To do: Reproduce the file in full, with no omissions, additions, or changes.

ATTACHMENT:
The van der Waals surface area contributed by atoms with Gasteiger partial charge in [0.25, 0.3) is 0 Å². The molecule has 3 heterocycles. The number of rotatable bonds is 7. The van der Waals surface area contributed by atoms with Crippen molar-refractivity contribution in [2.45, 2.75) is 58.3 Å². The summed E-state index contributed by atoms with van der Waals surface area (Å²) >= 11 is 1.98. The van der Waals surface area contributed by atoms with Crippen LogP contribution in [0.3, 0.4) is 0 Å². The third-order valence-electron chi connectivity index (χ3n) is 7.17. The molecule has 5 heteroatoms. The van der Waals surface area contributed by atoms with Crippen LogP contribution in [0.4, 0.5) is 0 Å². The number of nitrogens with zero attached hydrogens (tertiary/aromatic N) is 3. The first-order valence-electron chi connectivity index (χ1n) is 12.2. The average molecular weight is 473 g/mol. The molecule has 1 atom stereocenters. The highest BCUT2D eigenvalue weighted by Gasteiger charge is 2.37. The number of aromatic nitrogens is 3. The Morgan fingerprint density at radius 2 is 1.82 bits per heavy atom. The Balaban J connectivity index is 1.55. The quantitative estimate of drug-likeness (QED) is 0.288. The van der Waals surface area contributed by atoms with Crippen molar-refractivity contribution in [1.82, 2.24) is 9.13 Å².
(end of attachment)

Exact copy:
The van der Waals surface area contributed by atoms with Gasteiger partial charge in [0.25, 0.3) is 0 Å². The molecule has 3 heterocycles. The number of rotatable bonds is 7. The van der Waals surface area contributed by atoms with Crippen molar-refractivity contribution in [2.45, 2.75) is 58.3 Å². The summed E-state index contributed by atoms with van der Waals surface area (Å²) >= 11 is 1.98. The van der Waals surface area contributed by atoms with Crippen LogP contribution in [0.3, 0.4) is 0 Å². The third-order valence-electron chi connectivity index (χ3n) is 7.17. The molecule has 5 heteroatoms. The van der Waals surface area contributed by atoms with Crippen LogP contribution in [0.4, 0.5) is 0 Å². The number of nitrogens with zero attached hydrogens (tertiary/aromatic N) is 3. The first-order valence-electron chi connectivity index (χ1n) is 12.2. The average molecular weight is 473 g/mol. The molecule has 1 atom stereocenters. The highest BCUT2D eigenvalue weighted by Gasteiger charge is 2.37. The number of aromatic nitrogens is 3. The Morgan fingerprint density at radius 2 is 1.82 bits per heavy atom. The Balaban J connectivity index is 1.55. The quantitative estimate of drug-likeness (QED) is 0.288. The van der Waals surface area contributed by atoms with Crippen molar-refractivity contribution in [1.82, 2.24) is 9.13 Å².